Township Organization.-In 1849, in accordance with the permission of the new constitution, and in obedience to the demand of the people from the northern part of the State, who bad observed its practical working in the eastern States, the first township organization act was passed by the legislature. But the law, in attempting to put it into practical operation, disclosed radical defects. It was revised and amended at the session of 1851, substantially as it has existed up to the present revision of 1871. The adoption of the township organization system marks an era in the management of fiscal affairs in many of the counties of this State.

The system of township government had its origin in New Eng. land. But the root of this form of local government may be traced to the districting of England into tithings by King Alfred, in the 9th century, to curb the wide-spread local disorders which disturbed his realm.* Upon this ancient idea of tithing districts, the Puritaus grafted their greatly improved township system. The county system originated in this country with Virginia, and was also derived from England. The tobacco planters of the Old Dominion, owning their laborers more completely than did the barons of England their vassals, lived isolated and independent on their large landed estates in imitation of the aristocracy of the mother country. They also modeled their county and munici. pal institutions with certain modifications suitable to the condi. tion of the new country after the same prototype; whence las spread the county system into all the southern and many of the northern States. All of the north west territory, now constituting five States, after the conquest of Clark, was by Virginia, in 1778, formed into a county under her jurisdiction, called Illinois. The

“See further Blackstone's Commentaries, B 1. p. 114-116.

county feature was afterwards retained in all the States carved out of the northwestern territory. The county business in Illinois was transacted by 3 commissioners, in the respective counties, who constituted a county court, which, besides the manage. ment of county affairs, had usually other jurisdiction conferred upon it, such as that of a justice of the peace and probate business. By the constitution of 1848, owing to the influence of easteru or New England settlers in the northern portion of the State, township organization was authorized, leaving it optional for any county to adopt or not the law to be enacted. Our township systein, however, is not closely modeled after that of the New Eng. land States. There, a representative is sent directly from each town to the lower branch of the legislature. In New York, owing to her large extent of territory, this was found to be impracticable, and a county assembly, denominated a board of supervisors, composed of a member from each town, was there established. This modified system we have copied, almost exactly, in Illinois.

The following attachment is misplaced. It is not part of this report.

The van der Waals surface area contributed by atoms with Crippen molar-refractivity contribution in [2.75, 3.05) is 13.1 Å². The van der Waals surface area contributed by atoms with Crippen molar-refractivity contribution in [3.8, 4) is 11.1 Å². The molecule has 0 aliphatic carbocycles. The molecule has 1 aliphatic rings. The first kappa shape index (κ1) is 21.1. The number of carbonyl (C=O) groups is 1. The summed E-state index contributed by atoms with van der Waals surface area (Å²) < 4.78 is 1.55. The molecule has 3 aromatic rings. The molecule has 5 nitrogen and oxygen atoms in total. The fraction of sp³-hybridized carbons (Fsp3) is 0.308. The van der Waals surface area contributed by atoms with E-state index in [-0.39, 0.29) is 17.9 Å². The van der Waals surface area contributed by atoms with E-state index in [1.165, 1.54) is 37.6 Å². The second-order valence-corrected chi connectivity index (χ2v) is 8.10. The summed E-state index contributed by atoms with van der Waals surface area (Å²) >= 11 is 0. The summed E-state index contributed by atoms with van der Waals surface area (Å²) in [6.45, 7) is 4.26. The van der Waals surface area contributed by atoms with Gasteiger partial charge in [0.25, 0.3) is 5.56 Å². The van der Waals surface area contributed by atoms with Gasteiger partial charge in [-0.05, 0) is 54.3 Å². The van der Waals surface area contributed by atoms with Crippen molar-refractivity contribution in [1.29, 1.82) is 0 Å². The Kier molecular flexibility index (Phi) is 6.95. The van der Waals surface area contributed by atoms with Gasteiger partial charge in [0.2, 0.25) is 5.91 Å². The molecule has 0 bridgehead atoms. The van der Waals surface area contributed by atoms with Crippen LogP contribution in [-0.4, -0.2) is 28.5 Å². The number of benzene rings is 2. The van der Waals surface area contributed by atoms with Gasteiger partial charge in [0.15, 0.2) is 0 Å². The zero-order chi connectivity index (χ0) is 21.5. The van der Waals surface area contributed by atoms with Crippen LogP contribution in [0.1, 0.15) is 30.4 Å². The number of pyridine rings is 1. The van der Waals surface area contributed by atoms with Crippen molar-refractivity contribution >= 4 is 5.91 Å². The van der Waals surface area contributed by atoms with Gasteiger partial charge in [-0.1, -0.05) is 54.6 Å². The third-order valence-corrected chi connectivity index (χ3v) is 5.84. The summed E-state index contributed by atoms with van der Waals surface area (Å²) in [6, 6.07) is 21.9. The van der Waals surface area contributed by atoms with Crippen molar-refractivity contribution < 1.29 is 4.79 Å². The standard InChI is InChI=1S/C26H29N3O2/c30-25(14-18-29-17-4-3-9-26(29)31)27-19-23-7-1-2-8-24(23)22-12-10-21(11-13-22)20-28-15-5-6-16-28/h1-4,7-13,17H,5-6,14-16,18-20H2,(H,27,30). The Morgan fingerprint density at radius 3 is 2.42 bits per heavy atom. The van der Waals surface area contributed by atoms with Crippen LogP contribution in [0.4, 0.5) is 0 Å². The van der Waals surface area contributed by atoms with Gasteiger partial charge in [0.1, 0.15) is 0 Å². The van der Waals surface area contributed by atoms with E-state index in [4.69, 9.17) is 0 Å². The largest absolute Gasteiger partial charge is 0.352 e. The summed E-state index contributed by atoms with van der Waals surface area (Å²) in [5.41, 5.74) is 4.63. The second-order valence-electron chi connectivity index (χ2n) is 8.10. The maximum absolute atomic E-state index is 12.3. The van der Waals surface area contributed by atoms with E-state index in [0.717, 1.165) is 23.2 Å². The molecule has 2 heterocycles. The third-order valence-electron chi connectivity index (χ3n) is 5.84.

Townships are often compared by writers to petty republics, possessing unlimited sovereignty in matters of local concern; and boards of supervisors are popularly supposed to be vested with certain limited legislative powers. But neither is the case. Both the county and township boards are mere fiscal agents. They hold the purse strings of the counties; they may contract, incur debts or create liabilities-very great powers, it is true—but they cannot prescribe or vary the duties, nor control in any manner the county or township officers authorized by law. While the county court, consisting of three members, is a smaller, and, therefore, as a rule, more manageable or controllable body by outside influences, there is little doubt that a board of supervisors is not only directly more expensive, but also that a thousand and one petty claims of every conceivable character, having often no foundation in law or justice, are constantly presented, and, being loosely investigated and tacitly allowed, aggregate no insignificant sum. A board of supervisors also acts or is controlled more by partisan feelings. There ought to be uniformity throughout the State in the management of county affairs. No little confusion seems to pervade the laws at the present time relating to our two classes of counties.